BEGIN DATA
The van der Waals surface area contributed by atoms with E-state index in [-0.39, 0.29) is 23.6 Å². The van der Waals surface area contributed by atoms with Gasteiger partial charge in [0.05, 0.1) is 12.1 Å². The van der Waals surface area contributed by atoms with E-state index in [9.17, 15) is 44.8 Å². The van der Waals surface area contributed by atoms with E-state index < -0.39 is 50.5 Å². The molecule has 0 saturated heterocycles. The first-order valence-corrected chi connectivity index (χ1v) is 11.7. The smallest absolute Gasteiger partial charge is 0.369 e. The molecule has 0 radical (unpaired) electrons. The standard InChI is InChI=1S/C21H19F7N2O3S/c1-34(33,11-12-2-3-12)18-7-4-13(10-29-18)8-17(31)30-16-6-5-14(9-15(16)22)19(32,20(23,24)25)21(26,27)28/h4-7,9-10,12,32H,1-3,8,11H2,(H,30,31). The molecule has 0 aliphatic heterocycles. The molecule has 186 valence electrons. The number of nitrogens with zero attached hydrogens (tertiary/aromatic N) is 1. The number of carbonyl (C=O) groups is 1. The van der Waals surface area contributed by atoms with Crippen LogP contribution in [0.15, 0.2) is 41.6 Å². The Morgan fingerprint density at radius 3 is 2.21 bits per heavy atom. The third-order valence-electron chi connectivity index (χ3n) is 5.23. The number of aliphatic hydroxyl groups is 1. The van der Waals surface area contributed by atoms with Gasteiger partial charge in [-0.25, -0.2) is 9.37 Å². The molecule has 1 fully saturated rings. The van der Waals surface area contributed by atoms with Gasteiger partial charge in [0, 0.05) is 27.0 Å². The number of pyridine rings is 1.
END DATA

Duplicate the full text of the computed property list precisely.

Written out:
The van der Waals surface area contributed by atoms with E-state index in [-0.39, 0.29) is 23.6 Å². The van der Waals surface area contributed by atoms with Gasteiger partial charge in [0.05, 0.1) is 12.1 Å². The van der Waals surface area contributed by atoms with E-state index in [9.17, 15) is 44.8 Å². The van der Waals surface area contributed by atoms with E-state index < -0.39 is 50.5 Å². The molecule has 0 saturated heterocycles. The first-order valence-corrected chi connectivity index (χ1v) is 11.7. The smallest absolute Gasteiger partial charge is 0.369 e. The molecule has 0 radical (unpaired) electrons. The standard InChI is InChI=1S/C21H19F7N2O3S/c1-34(33,11-12-2-3-12)18-7-4-13(10-29-18)8-17(31)30-16-6-5-14(9-15(16)22)19(32,20(23,24)25)21(26,27)28/h4-7,9-10,12,32H,1-3,8,11H2,(H,30,31). The molecule has 0 aliphatic heterocycles. The molecule has 186 valence electrons. The number of nitrogens with zero attached hydrogens (tertiary/aromatic N) is 1. The number of carbonyl (C=O) groups is 1. The van der Waals surface area contributed by atoms with Crippen LogP contribution in [0.15, 0.2) is 41.6 Å². The Morgan fingerprint density at radius 3 is 2.21 bits per heavy atom. The third-order valence-electron chi connectivity index (χ3n) is 5.23. The number of aliphatic hydroxyl groups is 1. The van der Waals surface area contributed by atoms with Gasteiger partial charge in [-0.25, -0.2) is 9.37 Å². The molecule has 1 fully saturated rings. The van der Waals surface area contributed by atoms with Gasteiger partial charge in [0, 0.05) is 27.0 Å². The number of pyridine rings is 1.